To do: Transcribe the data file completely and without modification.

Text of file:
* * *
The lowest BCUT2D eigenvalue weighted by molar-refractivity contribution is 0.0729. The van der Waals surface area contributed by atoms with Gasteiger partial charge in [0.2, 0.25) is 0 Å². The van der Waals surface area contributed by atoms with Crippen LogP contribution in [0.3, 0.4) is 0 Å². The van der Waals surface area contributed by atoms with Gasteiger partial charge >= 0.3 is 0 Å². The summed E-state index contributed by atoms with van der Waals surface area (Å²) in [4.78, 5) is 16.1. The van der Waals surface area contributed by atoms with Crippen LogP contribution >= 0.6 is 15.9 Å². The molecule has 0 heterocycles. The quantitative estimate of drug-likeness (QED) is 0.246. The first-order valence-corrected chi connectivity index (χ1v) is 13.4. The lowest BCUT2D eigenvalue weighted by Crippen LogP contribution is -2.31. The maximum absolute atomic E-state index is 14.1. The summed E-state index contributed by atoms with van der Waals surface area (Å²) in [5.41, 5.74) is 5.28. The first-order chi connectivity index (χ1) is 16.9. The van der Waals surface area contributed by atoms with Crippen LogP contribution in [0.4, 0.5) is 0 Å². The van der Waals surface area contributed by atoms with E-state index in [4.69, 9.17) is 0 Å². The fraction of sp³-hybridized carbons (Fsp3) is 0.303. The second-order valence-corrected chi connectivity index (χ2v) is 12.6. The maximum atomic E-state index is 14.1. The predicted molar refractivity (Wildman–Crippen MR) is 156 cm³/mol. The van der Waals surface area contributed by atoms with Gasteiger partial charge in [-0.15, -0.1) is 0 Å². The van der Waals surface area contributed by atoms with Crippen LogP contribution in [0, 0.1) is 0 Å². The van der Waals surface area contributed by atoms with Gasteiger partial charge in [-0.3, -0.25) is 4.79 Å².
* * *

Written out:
The lowest BCUT2D eigenvalue weighted by molar-refractivity contribution is 0.0729. The van der Waals surface area contributed by atoms with Gasteiger partial charge in [0.2, 0.25) is 0 Å². The van der Waals surface area contributed by atoms with Crippen LogP contribution in [0.3, 0.4) is 0 Å². The van der Waals surface area contributed by atoms with Gasteiger partial charge >= 0.3 is 0 Å². The summed E-state index contributed by atoms with van der Waals surface area (Å²) in [4.78, 5) is 16.1. The van der Waals surface area contributed by atoms with Crippen LogP contribution >= 0.6 is 15.9 Å². The molecule has 0 heterocycles. The quantitative estimate of drug-likeness (QED) is 0.246. The first-order valence-corrected chi connectivity index (χ1v) is 13.4. The lowest BCUT2D eigenvalue weighted by Crippen LogP contribution is -2.31. The maximum absolute atomic E-state index is 14.1. The summed E-state index contributed by atoms with van der Waals surface area (Å²) in [5.41, 5.74) is 5.28. The first-order chi connectivity index (χ1) is 16.9. The van der Waals surface area contributed by atoms with Crippen LogP contribution in [0.4, 0.5) is 0 Å². The van der Waals surface area contributed by atoms with E-state index in [4.69, 9.17) is 0 Å². The fraction of sp³-hybridized carbons (Fsp3) is 0.303. The second-order valence-corrected chi connectivity index (χ2v) is 12.6. The maximum atomic E-state index is 14.1. The predicted molar refractivity (Wildman–Crippen MR) is 156 cm³/mol. The van der Waals surface area contributed by atoms with Gasteiger partial charge in [-0.15, -0.1) is 0 Å². The van der Waals surface area contributed by atoms with Crippen LogP contribution in [0, 0.1) is 0 Å². The van der Waals surface area contributed by atoms with Gasteiger partial charge in [-0.3, -0.25) is 4.79 Å².